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SO N N E T S.

I.

To the Nightingale.
O NIGHTINGALE, that on yon bloomy spray

Warblest at eve, when all the woods are still;'
Thou with fresh hopes the lover's heart dost fill,

While the jolly hours lead on propitious May.
The liquid notes that close the eye of day,

First heard before the shallow cuckoo's bill,
Portend success in love; 0, if Jove's will

Have link'd that amorous pow'r to thy soft lay,
Now timely sing, ere the rude bird of hate

Foretell my hopeless doom in some grove nigh

As thou from year to year hast sung too late
For my relief, yet hadst no reason why:

Whether the Muse, or Love, call thee his mate,
Both them I serve, and of their train am I.

II.

On his being arrived to the Age of Twenty-three. HOW soon hath Time, the subtle thief of youth,

Stol'n on his wing my three and twentieth year!
My hasting days fly on with full career,

But my late spring no bud or blossom shew'th.
Perhaps my semblance might deceive the truth,

That I to manhood am arriv'd so near ;
And inward ripeness doth much less appear,

That some more timely-happy spirits endu'th.
Yet be it less or more, or soon or slow,

It shall be still in strictest measure even

To that same lot, however mean or high,
Toward which Time leads me, and the will of Heaven;

All is, if I have grace to use it so,
As ever in my great Task-master's eye.

III.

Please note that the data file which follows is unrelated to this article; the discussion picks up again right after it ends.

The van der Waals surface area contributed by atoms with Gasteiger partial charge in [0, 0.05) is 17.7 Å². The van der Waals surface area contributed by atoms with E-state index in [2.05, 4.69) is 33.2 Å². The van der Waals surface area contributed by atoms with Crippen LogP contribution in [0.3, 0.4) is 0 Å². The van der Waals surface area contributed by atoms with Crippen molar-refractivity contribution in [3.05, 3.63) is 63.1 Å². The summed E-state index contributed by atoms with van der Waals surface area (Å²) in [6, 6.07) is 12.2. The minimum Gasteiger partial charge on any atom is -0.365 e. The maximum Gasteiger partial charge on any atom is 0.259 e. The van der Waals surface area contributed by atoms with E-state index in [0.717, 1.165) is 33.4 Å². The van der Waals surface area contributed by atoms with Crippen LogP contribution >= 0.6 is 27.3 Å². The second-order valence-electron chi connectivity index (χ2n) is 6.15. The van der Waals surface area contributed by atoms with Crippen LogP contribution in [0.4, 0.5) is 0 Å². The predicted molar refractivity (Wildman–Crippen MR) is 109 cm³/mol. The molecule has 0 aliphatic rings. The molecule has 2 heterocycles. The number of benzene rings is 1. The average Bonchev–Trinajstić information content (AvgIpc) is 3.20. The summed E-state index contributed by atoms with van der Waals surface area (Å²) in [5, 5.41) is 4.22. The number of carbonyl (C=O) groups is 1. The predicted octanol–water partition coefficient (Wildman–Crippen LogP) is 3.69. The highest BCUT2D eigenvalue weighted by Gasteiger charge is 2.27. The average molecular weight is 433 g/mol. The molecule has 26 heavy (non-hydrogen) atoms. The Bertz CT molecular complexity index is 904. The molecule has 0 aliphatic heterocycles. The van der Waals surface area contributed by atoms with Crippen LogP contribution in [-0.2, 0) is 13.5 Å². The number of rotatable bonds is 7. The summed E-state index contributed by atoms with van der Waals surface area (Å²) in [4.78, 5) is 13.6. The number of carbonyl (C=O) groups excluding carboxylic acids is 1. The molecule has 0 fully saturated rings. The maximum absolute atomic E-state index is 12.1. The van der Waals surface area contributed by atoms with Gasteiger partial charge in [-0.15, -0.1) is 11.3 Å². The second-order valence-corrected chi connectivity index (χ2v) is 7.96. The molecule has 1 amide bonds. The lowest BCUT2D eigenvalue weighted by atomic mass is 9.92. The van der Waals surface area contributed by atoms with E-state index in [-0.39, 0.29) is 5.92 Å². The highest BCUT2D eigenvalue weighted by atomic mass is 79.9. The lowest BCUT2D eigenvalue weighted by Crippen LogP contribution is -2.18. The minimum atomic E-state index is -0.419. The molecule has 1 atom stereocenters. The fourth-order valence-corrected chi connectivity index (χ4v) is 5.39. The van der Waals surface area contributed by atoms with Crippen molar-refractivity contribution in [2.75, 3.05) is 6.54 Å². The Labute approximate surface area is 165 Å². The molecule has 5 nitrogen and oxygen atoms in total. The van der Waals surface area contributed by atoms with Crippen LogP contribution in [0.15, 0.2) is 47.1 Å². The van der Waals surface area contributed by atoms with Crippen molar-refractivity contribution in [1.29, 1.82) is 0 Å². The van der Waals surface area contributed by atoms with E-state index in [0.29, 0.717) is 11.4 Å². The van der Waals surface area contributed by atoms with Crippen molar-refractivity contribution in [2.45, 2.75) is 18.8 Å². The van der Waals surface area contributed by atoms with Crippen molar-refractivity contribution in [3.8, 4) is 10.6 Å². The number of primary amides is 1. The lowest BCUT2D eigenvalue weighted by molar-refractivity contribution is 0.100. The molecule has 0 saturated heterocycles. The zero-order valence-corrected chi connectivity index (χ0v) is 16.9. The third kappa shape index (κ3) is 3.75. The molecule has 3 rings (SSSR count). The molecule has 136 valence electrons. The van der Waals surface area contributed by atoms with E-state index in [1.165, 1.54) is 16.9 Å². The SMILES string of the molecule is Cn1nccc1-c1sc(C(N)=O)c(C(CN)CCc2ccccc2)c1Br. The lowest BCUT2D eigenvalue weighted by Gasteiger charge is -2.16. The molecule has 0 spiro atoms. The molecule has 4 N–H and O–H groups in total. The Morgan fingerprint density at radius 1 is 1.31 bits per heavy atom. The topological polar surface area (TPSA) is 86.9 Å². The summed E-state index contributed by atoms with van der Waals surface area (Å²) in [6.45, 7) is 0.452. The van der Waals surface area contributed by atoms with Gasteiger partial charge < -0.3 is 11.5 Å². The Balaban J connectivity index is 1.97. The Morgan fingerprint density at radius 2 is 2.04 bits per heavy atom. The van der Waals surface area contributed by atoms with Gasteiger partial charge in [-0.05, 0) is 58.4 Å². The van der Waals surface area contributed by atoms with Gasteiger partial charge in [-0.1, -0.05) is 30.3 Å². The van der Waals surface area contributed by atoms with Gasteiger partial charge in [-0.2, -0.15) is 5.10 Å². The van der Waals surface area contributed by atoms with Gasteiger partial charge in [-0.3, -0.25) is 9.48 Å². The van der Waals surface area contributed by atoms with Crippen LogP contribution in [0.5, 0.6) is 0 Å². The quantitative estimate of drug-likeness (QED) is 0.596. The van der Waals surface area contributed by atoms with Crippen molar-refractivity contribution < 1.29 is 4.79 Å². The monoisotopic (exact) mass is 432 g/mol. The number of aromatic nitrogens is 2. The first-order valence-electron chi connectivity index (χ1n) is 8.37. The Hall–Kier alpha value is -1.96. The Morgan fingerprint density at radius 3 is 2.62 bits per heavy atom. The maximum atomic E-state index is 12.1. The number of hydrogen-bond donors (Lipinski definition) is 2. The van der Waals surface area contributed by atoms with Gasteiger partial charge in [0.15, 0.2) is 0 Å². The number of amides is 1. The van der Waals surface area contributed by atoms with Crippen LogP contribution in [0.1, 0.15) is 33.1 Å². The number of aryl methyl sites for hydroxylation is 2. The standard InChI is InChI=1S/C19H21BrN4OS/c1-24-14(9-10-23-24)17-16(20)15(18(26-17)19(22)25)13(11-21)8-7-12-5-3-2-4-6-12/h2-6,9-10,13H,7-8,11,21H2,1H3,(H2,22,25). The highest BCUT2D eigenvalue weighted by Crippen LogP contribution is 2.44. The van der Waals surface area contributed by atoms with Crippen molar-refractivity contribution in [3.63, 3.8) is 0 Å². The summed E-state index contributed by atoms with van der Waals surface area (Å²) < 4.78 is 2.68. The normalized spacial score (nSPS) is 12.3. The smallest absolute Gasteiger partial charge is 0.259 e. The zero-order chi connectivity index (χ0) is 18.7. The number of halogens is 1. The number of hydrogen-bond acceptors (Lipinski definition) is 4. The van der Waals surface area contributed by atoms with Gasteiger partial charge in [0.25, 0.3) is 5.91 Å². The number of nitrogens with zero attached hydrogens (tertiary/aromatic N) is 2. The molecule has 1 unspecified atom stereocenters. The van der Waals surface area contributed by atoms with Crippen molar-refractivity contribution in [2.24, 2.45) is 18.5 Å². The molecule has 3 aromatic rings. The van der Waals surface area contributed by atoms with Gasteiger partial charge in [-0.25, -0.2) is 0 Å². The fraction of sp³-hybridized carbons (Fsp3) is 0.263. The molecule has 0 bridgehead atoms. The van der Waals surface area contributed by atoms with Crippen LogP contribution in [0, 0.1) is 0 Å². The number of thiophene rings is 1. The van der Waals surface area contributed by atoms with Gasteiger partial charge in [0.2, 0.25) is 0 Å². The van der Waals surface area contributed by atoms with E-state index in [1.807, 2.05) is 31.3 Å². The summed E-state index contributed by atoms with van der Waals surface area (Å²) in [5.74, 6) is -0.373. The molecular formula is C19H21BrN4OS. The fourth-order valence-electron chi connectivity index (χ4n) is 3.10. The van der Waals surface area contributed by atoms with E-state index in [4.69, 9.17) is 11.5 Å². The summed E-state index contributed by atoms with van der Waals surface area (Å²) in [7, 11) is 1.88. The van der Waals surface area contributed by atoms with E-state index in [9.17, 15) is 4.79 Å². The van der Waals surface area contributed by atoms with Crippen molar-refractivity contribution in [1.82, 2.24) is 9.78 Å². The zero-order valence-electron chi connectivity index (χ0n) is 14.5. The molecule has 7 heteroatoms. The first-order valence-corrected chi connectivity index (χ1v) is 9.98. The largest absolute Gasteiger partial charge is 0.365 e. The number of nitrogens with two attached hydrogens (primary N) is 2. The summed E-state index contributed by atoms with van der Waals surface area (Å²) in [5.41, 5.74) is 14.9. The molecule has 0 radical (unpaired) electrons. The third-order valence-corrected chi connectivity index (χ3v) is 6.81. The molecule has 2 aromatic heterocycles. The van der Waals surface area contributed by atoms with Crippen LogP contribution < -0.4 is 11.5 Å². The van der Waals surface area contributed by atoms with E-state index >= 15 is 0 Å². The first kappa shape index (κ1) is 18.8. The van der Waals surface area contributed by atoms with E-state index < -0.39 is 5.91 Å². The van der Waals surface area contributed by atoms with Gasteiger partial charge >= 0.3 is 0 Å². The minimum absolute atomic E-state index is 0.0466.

When the Assault was intended to the City. CAPTAIN, or Colonel, or Knight in arms,

Whose chance on these defenceless doors may seize, If deed of honour did thee ever please,

Guard them, and him within protect from harms. He can requite thee; for he knows the charms

That call fame on such gentle acts as these,
And he can spread thy name o'er lands and seas,

Whatever clime the sun's bright circle warms.
Lift not thy spear against the Muses' bower:

The great Emathian conqueror bid spare
The house of Pindarus, when temple and tower

Went to the ground : and the repeated air

Of sad Electra's poet had the power
To save the Athenian walls from ruin bare.

IV.

To a virtuous Young Lady.
LADY, that in the prime of earliest youth

Wisely hast shunn'd the broad way and the green,
And with those few art eminently seen,

That labour up the hill with heav'nly truth,
The better part with Mary and with Ruth

Chosen thou hast; and they that overween, Apd at thy growing virtues fret their spleen, No anger find in thee, but pity and ruth. Thy care is fix'd, and zealously attends

To fill thy odorous lamp with deeds of light,